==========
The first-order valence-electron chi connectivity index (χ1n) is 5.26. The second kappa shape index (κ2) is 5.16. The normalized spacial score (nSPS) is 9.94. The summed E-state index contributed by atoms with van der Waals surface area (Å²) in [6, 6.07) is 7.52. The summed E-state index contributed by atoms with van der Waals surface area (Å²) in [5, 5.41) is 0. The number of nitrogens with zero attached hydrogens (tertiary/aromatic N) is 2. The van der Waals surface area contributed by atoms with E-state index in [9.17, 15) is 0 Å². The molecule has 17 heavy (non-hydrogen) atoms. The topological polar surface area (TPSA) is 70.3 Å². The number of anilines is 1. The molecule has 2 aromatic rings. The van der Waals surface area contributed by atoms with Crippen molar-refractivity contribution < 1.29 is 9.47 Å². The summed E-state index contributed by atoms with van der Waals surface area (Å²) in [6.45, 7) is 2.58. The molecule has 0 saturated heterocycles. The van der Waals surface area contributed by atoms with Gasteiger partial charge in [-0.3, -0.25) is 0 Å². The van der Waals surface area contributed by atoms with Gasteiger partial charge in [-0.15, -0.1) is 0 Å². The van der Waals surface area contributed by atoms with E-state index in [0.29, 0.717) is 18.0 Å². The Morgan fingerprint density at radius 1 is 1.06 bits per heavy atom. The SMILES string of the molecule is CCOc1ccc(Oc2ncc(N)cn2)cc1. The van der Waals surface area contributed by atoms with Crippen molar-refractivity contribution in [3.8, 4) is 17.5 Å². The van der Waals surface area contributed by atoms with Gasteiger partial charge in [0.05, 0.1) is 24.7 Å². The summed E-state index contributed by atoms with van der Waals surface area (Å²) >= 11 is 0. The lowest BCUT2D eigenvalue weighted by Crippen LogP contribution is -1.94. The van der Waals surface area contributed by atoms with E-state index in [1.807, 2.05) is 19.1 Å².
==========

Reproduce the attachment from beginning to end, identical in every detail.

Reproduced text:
The first-order valence-electron chi connectivity index (χ1n) is 5.26. The second kappa shape index (κ2) is 5.16. The normalized spacial score (nSPS) is 9.94. The summed E-state index contributed by atoms with van der Waals surface area (Å²) in [6, 6.07) is 7.52. The summed E-state index contributed by atoms with van der Waals surface area (Å²) in [5, 5.41) is 0. The number of nitrogens with zero attached hydrogens (tertiary/aromatic N) is 2. The van der Waals surface area contributed by atoms with E-state index in [9.17, 15) is 0 Å². The molecule has 17 heavy (non-hydrogen) atoms. The topological polar surface area (TPSA) is 70.3 Å². The number of anilines is 1. The molecule has 2 aromatic rings. The van der Waals surface area contributed by atoms with Crippen molar-refractivity contribution < 1.29 is 9.47 Å². The summed E-state index contributed by atoms with van der Waals surface area (Å²) in [6.45, 7) is 2.58. The molecule has 0 saturated heterocycles. The van der Waals surface area contributed by atoms with Gasteiger partial charge in [-0.3, -0.25) is 0 Å². The van der Waals surface area contributed by atoms with Gasteiger partial charge in [-0.15, -0.1) is 0 Å². The van der Waals surface area contributed by atoms with E-state index in [0.29, 0.717) is 18.0 Å². The Morgan fingerprint density at radius 1 is 1.06 bits per heavy atom. The SMILES string of the molecule is CCOc1ccc(Oc2ncc(N)cn2)cc1. The van der Waals surface area contributed by atoms with Crippen molar-refractivity contribution in [3.8, 4) is 17.5 Å². The van der Waals surface area contributed by atoms with Gasteiger partial charge in [0.05, 0.1) is 24.7 Å². The summed E-state index contributed by atoms with van der Waals surface area (Å²) >= 11 is 0. The lowest BCUT2D eigenvalue weighted by Crippen LogP contribution is -1.94. The van der Waals surface area contributed by atoms with E-state index in [1.807, 2.05) is 19.1 Å².